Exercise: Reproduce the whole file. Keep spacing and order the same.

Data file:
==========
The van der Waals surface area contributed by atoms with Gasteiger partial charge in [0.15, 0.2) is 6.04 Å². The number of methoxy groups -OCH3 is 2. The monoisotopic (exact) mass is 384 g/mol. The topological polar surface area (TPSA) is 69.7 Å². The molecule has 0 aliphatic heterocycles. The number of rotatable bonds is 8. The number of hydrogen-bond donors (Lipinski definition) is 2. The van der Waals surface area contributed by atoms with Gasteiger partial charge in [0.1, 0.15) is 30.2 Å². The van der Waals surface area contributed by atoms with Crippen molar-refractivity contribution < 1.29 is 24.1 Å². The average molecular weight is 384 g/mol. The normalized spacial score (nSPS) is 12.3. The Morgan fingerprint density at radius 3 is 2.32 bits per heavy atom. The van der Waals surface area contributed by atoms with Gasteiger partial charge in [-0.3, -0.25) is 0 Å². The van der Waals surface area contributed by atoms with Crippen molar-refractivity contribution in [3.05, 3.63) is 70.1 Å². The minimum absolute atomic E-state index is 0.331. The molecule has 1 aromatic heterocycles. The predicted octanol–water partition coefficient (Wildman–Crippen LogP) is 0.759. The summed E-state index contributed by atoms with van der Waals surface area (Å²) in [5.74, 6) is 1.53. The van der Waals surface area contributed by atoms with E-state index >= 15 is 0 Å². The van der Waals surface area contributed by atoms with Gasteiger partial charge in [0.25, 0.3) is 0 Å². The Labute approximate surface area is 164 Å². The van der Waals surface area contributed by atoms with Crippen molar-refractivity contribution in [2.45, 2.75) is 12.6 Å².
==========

The van der Waals surface area contributed by atoms with Gasteiger partial charge in [0.15, 0.2) is 6.04 Å². The number of methoxy groups -OCH3 is 2. The monoisotopic (exact) mass is 384 g/mol. The topological polar surface area (TPSA) is 69.7 Å². The molecule has 0 aliphatic heterocycles. The number of rotatable bonds is 8. The number of hydrogen-bond donors (Lipinski definition) is 2. The van der Waals surface area contributed by atoms with Gasteiger partial charge in [0.1, 0.15) is 30.2 Å². The van der Waals surface area contributed by atoms with Crippen molar-refractivity contribution < 1.29 is 24.1 Å². The average molecular weight is 384 g/mol. The normalized spacial score (nSPS) is 12.3. The Morgan fingerprint density at radius 3 is 2.32 bits per heavy atom. The van der Waals surface area contributed by atoms with Gasteiger partial charge in [-0.3, -0.25) is 0 Å². The van der Waals surface area contributed by atoms with Crippen molar-refractivity contribution in [3.05, 3.63) is 70.1 Å². The minimum absolute atomic E-state index is 0.331. The molecule has 1 aromatic heterocycles. The predicted octanol–water partition coefficient (Wildman–Crippen LogP) is 0.759. The summed E-state index contributed by atoms with van der Waals surface area (Å²) in [5.74, 6) is 1.53. The van der Waals surface area contributed by atoms with E-state index >= 15 is 0 Å². The van der Waals surface area contributed by atoms with Gasteiger partial charge in [0.25, 0.3) is 0 Å². The Labute approximate surface area is 164 Å². The van der Waals surface area contributed by atoms with Crippen molar-refractivity contribution in [2.45, 2.75) is 12.6 Å².